In August, for the first time since 1956, the stationary steam engine in the East Broad Top Railroad’s Rockhill Furnace shop complex ran, turning the engine’s eight-foot flywheel and the linked shaft-and-belt power distribution system. This test run, using compressed air rather than steam from the out-of-service boilers, will be repeated for the public during the railroad’s 2009 Fall Spectacular.
While notable in itself, the operation of the shop steam engine is the unplanned culmination of eight years of effort by FEBT volunteers working on this corner of the EBT’s historic shop complex. FEBT members Jim Bacon, of Ohio, and Dave Richards, of New York, who share a professional interest in machine-shop operations, coordinated this work.
Our restoration work here began simply enough. The exterior brick wall next to the shop boilers was in danger of collapsing. Jim Bacon, working with a local retired mason, supervised our repairs to this wall. Jim then organized our reconstruction of the wood upper wall, which in turn allowed our volunteers to repair the rafters and roof above the boilers.
The following year Jim and our volunteers addressed the adjacent coal storage bin. The original bin had disintegrated; it was removed and the new bin constructed in its place.
Our volunteers next tackled structural problems at the foundry, just north of the shop boiler house. Here the rot had attacked the wood posts and beams supporting the building’s upper materials-handling floor and overhead crane. Jim and Dave Richards designed an exterior wood frame, which allowed us to temporarily lift and support the upper portion of the building. This permitted us to replace the deteriorated posts and beams and repair the exterior walls of the foundry.
Repairs to the damaged wood roof supports and framing above the stationary steam engine started last year. Jim, Dave, and our volunteers installed new supporting posts that permitted them to jack up a damaged main roof truss. Relieved of its load, portions of the truss were replaced and other repairs completed. A new laminated wood beam was fabricated and inserted to support the roof framework above the steam engine. These repairs allowed the "temporary" wood cribbing installed many years ago to prevent the collapse of the roof at this location to be removed, providing better access and a less obstructed view of the steam engine.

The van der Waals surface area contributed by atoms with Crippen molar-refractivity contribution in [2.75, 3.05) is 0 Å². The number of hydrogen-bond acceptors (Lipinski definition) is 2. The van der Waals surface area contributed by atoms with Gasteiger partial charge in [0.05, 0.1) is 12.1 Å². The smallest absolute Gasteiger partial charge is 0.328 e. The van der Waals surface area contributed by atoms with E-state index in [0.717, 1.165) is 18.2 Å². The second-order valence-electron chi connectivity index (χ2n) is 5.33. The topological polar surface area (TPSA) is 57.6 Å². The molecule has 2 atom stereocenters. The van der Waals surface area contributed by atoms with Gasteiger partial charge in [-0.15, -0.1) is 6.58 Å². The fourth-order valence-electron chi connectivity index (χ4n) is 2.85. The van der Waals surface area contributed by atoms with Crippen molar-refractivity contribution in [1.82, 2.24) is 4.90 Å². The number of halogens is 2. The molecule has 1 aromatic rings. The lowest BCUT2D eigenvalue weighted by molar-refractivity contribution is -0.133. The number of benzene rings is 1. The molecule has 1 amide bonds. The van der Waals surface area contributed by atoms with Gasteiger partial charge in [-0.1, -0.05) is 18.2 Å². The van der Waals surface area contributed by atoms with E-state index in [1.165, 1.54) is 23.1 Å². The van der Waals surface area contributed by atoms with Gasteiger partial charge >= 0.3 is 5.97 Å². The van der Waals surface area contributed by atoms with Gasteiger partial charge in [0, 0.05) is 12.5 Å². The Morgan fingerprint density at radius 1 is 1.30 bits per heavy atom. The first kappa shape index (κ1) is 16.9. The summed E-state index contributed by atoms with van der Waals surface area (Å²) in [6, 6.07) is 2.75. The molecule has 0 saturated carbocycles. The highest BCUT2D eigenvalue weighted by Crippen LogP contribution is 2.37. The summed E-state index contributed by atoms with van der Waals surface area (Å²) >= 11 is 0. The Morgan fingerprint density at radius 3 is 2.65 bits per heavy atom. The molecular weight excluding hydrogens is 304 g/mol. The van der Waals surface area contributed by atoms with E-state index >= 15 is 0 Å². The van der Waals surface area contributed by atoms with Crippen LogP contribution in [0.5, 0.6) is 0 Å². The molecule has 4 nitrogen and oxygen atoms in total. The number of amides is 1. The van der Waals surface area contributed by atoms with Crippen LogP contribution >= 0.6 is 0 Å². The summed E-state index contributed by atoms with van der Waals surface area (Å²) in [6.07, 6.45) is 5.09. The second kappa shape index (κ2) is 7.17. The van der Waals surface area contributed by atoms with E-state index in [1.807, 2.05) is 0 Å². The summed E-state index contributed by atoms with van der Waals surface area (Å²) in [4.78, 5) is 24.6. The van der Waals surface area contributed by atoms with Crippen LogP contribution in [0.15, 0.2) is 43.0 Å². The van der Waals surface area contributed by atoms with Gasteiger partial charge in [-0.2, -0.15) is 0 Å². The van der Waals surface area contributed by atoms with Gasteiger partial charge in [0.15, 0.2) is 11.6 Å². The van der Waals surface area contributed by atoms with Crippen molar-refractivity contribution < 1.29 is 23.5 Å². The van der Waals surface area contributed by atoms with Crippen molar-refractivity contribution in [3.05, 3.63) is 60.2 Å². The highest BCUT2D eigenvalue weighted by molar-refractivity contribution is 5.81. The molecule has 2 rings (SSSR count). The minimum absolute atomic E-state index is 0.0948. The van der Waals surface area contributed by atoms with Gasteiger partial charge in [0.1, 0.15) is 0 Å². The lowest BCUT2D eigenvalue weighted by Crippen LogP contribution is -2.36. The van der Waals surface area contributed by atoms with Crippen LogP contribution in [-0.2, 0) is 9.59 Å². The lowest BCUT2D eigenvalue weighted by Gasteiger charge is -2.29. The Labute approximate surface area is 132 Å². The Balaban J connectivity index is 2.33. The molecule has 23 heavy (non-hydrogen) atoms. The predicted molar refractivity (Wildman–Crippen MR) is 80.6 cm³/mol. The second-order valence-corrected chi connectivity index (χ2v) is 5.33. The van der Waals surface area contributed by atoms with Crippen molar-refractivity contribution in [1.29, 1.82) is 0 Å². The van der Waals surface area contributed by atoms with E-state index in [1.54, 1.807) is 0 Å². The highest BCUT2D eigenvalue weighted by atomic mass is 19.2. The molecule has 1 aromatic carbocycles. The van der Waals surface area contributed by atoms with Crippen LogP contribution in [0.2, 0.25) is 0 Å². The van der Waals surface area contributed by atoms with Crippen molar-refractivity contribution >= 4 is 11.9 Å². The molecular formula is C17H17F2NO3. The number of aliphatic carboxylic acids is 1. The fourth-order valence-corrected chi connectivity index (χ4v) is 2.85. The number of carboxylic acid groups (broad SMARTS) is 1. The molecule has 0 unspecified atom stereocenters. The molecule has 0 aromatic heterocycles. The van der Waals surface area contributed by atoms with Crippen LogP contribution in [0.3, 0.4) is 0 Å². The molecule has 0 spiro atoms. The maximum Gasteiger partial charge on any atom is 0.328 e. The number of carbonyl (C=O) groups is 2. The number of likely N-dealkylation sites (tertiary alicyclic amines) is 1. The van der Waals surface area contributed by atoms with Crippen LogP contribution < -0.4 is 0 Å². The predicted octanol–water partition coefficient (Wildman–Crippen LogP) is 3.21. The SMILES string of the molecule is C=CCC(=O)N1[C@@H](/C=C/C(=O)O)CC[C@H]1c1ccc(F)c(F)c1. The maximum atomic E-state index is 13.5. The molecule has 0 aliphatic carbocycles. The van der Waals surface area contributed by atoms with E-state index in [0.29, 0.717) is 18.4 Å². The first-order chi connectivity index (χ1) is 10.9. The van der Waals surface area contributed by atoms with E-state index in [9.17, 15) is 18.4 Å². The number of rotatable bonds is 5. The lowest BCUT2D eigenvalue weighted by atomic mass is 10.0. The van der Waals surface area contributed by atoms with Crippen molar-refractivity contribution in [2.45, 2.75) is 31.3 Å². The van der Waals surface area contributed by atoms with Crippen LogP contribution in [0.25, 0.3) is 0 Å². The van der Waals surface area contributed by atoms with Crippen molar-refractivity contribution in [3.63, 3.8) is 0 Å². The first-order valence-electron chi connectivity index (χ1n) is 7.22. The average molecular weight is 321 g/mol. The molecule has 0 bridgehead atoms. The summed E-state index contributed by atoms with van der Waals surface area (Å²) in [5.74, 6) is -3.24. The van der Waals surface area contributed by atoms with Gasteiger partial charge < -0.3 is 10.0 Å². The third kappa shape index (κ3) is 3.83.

With the encouragement of EBT general manger Stanley G. Hall, this year Dave Richards cleaned and refurbished the governor from the shop steam engine. Attaching a compressed-air line and some additional tinkering then restored the shop engine to operating condition. Plans call for occasional limited demonstrations of the stationary steam engine, but who knows what the future might bring?
The stationary steam engine in the East Broad Top Railroad’s Rockhill Furnace shop was installed in 1882. The engine was part of an extensive enlargement and rebuilding of the railroad’s shop facilities, launched the previous year. The goal of these improvements was to reduce the expense of relying on the Baldwin Locomotive Works and the Pennsylvania railroad’s Altoona shops to maintain the EBT’s steam locomotives. In its final configuration, the shop engine not only operated shop machinery through a shaft-and-belt power system, it also ran an electrical generator and air compressor.
This summer our Rockhill Furnace restoration volunteers turned their attention to the concrete coal bunker at the south end of the EBT’s Rockhill Furnace yard, which was used to supply coal to the railroad’s steam locomotives. So far our efforts have focused on removing refuse from the ground-level storage area and installing replacements for the deteriorated wood doors.
This summer we completed work on our reproduction passenger trucks. The Strasburg Rail Road performed machine-work and assembled our two wood-frame trucks, which are reproductions of original trucks from former East Broad Top Railroad coach no. 5. The new trucks are intended for the restoration of EBT combine no. 16, now stored at the New Jersey Museum of Transportation. In October FEBT will return the leased original trucks from coach no. 5 to the Tweetsie Railroad, the coach’s present owner.
Although the formal fund-raising campaign we started in 2001 ended last December, the need for financial support for our restoration program has not. Our 2009 restoration budget is $79,605.62, including present commitments and allocations to current projects. This budget will be adjusted up or down to reflect the actual funds available during the second half of 2009. Donations from individuals provide the primary financial support for our restoration program. Please help us by sending your tax-deductible donation to this address:
FEBT Restoration Fund Treasurer
513 Shady Avenue, No. 12
Pittsburgh PA 15206-4447
All donors will receive written acknowledgements for contributions to our restoration fund.